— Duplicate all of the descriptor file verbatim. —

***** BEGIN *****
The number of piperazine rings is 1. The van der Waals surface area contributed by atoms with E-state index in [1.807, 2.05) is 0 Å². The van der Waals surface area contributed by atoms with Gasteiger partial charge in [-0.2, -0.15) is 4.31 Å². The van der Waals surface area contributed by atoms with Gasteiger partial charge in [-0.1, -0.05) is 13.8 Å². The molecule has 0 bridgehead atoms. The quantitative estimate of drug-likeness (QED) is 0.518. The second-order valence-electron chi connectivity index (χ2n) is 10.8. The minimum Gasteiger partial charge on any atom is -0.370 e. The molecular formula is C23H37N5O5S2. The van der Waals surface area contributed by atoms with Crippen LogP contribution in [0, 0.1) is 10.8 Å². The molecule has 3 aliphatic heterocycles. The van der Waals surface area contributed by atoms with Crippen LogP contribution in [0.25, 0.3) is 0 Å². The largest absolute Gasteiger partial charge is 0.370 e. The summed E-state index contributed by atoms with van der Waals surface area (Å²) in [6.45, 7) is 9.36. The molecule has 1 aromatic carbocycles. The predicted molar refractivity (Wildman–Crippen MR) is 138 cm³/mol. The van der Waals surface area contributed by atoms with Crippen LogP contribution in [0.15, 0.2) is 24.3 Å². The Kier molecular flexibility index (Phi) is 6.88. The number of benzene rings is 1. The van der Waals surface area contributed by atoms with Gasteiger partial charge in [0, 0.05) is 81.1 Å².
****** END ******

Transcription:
The number of piperazine rings is 1. The van der Waals surface area contributed by atoms with E-state index in [1.807, 2.05) is 0 Å². The van der Waals surface area contributed by atoms with Gasteiger partial charge in [-0.2, -0.15) is 4.31 Å². The van der Waals surface area contributed by atoms with Gasteiger partial charge in [-0.1, -0.05) is 13.8 Å². The molecule has 0 bridgehead atoms. The quantitative estimate of drug-likeness (QED) is 0.518. The second-order valence-electron chi connectivity index (χ2n) is 10.8. The minimum Gasteiger partial charge on any atom is -0.370 e. The molecular formula is C23H37N5O5S2. The van der Waals surface area contributed by atoms with Crippen LogP contribution in [0, 0.1) is 10.8 Å². The molecule has 3 aliphatic heterocycles. The van der Waals surface area contributed by atoms with Crippen LogP contribution in [0.25, 0.3) is 0 Å². The largest absolute Gasteiger partial charge is 0.370 e. The summed E-state index contributed by atoms with van der Waals surface area (Å²) in [6.45, 7) is 9.36. The molecule has 1 aromatic carbocycles. The predicted molar refractivity (Wildman–Crippen MR) is 138 cm³/mol. The van der Waals surface area contributed by atoms with Crippen LogP contribution in [0.15, 0.2) is 24.3 Å². The Kier molecular flexibility index (Phi) is 6.88. The number of benzene rings is 1. The van der Waals surface area contributed by atoms with Gasteiger partial charge in [0, 0.05) is 81.1 Å².